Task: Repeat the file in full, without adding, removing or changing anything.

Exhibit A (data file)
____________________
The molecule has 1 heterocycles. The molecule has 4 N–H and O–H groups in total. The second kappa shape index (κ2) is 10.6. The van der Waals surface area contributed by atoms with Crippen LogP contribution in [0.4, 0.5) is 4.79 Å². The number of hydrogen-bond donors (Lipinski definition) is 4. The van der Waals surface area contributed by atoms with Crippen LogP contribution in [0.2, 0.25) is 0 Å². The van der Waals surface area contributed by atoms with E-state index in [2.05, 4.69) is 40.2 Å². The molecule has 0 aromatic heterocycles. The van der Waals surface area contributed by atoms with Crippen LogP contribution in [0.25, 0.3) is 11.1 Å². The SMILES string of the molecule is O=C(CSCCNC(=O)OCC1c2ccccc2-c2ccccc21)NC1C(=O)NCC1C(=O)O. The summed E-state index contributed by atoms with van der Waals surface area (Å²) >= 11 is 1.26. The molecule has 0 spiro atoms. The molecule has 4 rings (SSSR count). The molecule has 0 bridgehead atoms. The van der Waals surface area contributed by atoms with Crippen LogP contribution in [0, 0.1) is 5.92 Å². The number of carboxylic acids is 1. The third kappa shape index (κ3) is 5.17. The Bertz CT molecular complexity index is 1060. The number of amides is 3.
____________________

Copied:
The molecule has 1 heterocycles. The molecule has 4 N–H and O–H groups in total. The second kappa shape index (κ2) is 10.6. The van der Waals surface area contributed by atoms with Crippen LogP contribution in [0.4, 0.5) is 4.79 Å². The number of hydrogen-bond donors (Lipinski definition) is 4. The van der Waals surface area contributed by atoms with Crippen LogP contribution in [0.2, 0.25) is 0 Å². The van der Waals surface area contributed by atoms with E-state index in [2.05, 4.69) is 40.2 Å². The molecule has 0 aromatic heterocycles. The van der Waals surface area contributed by atoms with Crippen LogP contribution in [0.25, 0.3) is 11.1 Å². The SMILES string of the molecule is O=C(CSCCNC(=O)OCC1c2ccccc2-c2ccccc21)NC1C(=O)NCC1C(=O)O. The summed E-state index contributed by atoms with van der Waals surface area (Å²) >= 11 is 1.26. The molecule has 0 spiro atoms. The molecule has 4 rings (SSSR count). The molecule has 0 bridgehead atoms. The van der Waals surface area contributed by atoms with Crippen LogP contribution in [0, 0.1) is 5.92 Å². The number of carboxylic acids is 1. The third kappa shape index (κ3) is 5.17. The Bertz CT molecular complexity index is 1060. The number of amides is 3.